To be honest, this sounds exhausting. Like a chore. I do not want romance to be a chore in my life.

And again, this really takes away from the magic of meeting people organically with genuine curiosity for who they are. I really need a platonic foundation in order for my romantic interactions to feel meaningful enough for me.

And don’t even get me started on hookup culture.

I get that there are people of all genders who enjoy casual sexual and perhaps even casual romantic encounters and flings, but personally this is not what I want. Dating apps, even the ones that are geared towards people looking for a long term partnership, are optimized to promote casual interactions. This is no mistake. In a culture where hookups are normalized, and those who do not want to partake in them are scoffed at for being too prudish, for being too reserved, not willing to explore their sexual desires, are judged for seeing sex as sacred, so many people including women like myself are made to feel like we are expecting too much, asking for too much.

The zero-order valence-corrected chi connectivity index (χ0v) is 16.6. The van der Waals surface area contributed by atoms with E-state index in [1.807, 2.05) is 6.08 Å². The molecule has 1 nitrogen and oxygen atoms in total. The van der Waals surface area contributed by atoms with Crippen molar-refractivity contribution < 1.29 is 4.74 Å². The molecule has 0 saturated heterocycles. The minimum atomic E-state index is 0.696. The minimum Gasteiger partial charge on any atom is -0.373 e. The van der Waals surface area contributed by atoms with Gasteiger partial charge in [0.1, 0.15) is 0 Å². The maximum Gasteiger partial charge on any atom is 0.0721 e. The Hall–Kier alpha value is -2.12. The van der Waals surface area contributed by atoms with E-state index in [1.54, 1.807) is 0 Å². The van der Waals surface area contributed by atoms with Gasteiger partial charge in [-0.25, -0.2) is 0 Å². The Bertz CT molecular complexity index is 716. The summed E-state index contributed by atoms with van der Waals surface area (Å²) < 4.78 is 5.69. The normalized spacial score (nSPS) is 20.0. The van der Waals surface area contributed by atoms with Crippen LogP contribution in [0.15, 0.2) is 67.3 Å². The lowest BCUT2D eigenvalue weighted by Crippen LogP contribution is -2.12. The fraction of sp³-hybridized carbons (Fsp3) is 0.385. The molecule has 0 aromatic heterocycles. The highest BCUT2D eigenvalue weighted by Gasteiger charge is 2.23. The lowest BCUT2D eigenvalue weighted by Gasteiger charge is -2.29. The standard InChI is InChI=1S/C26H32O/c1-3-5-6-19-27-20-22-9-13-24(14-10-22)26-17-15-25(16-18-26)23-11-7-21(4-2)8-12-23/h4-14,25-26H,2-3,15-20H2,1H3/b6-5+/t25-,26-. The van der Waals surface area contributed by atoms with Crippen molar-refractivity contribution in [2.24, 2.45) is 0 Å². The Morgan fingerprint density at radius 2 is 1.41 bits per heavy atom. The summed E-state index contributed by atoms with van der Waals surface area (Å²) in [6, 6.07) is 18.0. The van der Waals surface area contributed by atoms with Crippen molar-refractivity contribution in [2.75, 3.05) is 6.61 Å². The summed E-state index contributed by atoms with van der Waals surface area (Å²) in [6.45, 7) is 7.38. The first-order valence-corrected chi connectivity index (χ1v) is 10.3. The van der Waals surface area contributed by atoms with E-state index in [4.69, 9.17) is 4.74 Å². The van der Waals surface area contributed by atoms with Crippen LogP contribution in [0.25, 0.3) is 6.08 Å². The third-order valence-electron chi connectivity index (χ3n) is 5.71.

So many of us, especially for so many of us women, we are conditioned to believe in implicit and explicit ways that the only ways for us to experience our sexual desires and have sexual fulfillment are through settling. Settling through situationships whether they are born out of dating apps or not, even when we’re not happy with them. Or being “the cool girl” and tolerating relationships with men where we aren’t actually appreciated and seen and heard in the ways that we deserve to be.